On confidential funds for cybersecurity activities


“CONSIDERING that in application of article 28 of article II of the Constitution of 1987, the State adopts and implements a policy of full public disclosure of all its operations of public interest, subject to reasonable conditions prescribed by law; »Thus reads the executive decree 02, series of 2016, on freedom of information, signed on July 23, 2016.

How can we verify what the Department of Information and Communication Technologies (DICT) is spending our taxes on if it is hidden behind the cloak of confidentiality and secrecy?

What does the “Cash Advance for Confidential Cyber ​​Security Expenses” withdrawn in the last two months of 2019 cover?

To better understand “cybersecurity activities”, it would be helpful to examine the powers and functions of the DICT as mandated in Law of the Republic (RA) 10844 or the law that created the agency.

“ARTICLE 5. Mandate. – The Department will be the main political, planning, coordinating, implementing and administrative entity of the executive branch of government which will plan, develop and promote the national ICT development program. To fulfill this mandate, the law defines the powers and functions of the DICT. Among the agencies attached to the DICT, as provided for in Article 15 of RA 10844, is the Cybercrime Investigation and Coordination Center (CICC) to which “all powers and functions related to cybersecurity, including, but not limited to, formulating the National Cybersecurity Plan, establishing the National Computer Emergency Response Team (CERT) and facilitating international intelligence cooperation regarding cybersecurity issues are transferred. The creation of the CICC is provided for by article 24-26 of RA 10175, or “Cybercrime Prevention Act of 2012”, and is headed by the secretary of the DICT.

Shortly after the organization of DICT in 2016, he created the Cybersecurity Bureau which, more than a year ago or on January 16, 2019, launched its “Cyber ​​Security Management System (CMS) Project” of 512 million P with the objective of detecting cybersecurity incidents, in particular in government agencies in “near real time”. Ten government agencies were connected to the CMS at the time of its launch.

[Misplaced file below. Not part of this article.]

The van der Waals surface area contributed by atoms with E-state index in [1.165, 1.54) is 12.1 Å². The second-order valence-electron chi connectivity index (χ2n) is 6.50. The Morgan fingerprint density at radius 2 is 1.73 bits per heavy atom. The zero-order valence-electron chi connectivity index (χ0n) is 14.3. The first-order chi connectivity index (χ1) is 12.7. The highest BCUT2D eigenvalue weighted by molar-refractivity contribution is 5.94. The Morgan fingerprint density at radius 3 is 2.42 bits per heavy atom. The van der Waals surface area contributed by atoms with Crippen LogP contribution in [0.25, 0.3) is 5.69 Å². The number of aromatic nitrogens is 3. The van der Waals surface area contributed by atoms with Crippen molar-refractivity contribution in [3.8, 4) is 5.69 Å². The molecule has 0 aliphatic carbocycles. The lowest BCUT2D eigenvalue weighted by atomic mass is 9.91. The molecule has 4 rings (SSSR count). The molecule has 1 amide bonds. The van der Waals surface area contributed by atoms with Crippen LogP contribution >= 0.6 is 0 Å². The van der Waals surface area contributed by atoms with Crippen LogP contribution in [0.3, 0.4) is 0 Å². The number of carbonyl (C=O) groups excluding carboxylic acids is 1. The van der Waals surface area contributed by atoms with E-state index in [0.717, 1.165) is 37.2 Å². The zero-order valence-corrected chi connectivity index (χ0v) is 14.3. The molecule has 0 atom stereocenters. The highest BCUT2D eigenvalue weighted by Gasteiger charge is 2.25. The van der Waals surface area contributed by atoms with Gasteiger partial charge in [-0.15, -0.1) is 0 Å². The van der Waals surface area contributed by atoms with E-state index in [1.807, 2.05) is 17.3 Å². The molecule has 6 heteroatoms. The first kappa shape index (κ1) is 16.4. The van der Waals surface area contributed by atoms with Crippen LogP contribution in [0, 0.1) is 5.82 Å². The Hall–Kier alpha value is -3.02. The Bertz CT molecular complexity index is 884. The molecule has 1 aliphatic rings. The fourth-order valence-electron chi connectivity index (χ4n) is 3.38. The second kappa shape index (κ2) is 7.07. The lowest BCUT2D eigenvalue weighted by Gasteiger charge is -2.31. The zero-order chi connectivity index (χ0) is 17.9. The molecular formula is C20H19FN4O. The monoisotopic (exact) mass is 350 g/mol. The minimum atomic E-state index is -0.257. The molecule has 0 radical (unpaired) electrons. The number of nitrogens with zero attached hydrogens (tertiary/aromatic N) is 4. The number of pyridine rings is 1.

Based on the published terms of reference for the project, the CMS includes a Threat Intelligence Platform and a Web Intelligence Tool.

There are free tools like Snort for packet analysis, Wireshark for network protocol analysis, and other free downloadable tools that the Cyber ​​Security Office can use.

To ensure that the skills required to manage and operate the CMS are developed, the terms of reference of the CMS project include training, knowledge transfer and capacity building. How many current DICT staff assigned to the CMS project have completed the training programs? How effective have the training programs been?

In terms of activities, the DICT would have organized the national computer emergency response team, or CERT-Ph. The people assigned to CERT-PH would have followed training programs for the creation and organization of a CERT.

The Cybersecurity Office has also traveled the country offering cybersecurity awareness programs and panel discussions on digital parenting, health and emergency services, banking and financial services, protecting children online and other cybersecurity issues.

This is starting to sound like the DICT completion report. But why the basic information?

At the heart of the question of the use of confidential funds recently raised is the question of the conduct of surveillance and intelligence operations.

Among the functions assigned to the DICT is the management of cybersecurity issues. Thus, the CICC, which was created under RA 10175, has become an agency attached to the DICT. At no time during the drafting of the bill creating the DICT was the conduct of surveillance and intelligence operations discussed.

As commonly understood in the context of law enforcement and national security, surveillance and intelligence operations involve close monitoring of (suspected) criminals, activists, radicals, or those perceived by the government as enemies of the state; it involves monitoring activities in a certain place or location for the purpose of gathering information.

As is also generally understood, surveillance and intelligence operations are conducted by government law enforcement, defense and security agencies.

So why would the DICT be involved in surveillance and intelligence operations when it is clearly not a law enforcement agency or a national defense or national security agency?

In an earlier statement released by DICT, he revealed that he is a member of the National Security Council (NSC). Would DICT now meet the requirements of the NSC or would it just be consulted on the use of technology and technologies that the NSC can use?

What type of cybersecurity incidents has the CMS monitored so far? Among these incidents, were there any that were successful? Are the results proportional to the cost of the CMS?

What else did the DICT need to spend that the CMS couldn’t handle?

If the additional 300 million pesos were for cybersecurity activities, what activities are they? What additional results are expected?

As we ask these questions, DICT Secretary Gregorio Honasan 2e and Under Secretary Eliseo Rio Jr. issued a joint statement on February 7, 2020, which clarified that “xxx, the use of confidential expenses [fund] is intended only for lawful control and monitoring of network systems and infrastructure. It is not used for the surveillance of individuals and persons since that is not part of the mandate of the department.

For now, the DICT has set its limits in the conduct of surveillance and intelligence activities.

Darcy J. Skinner

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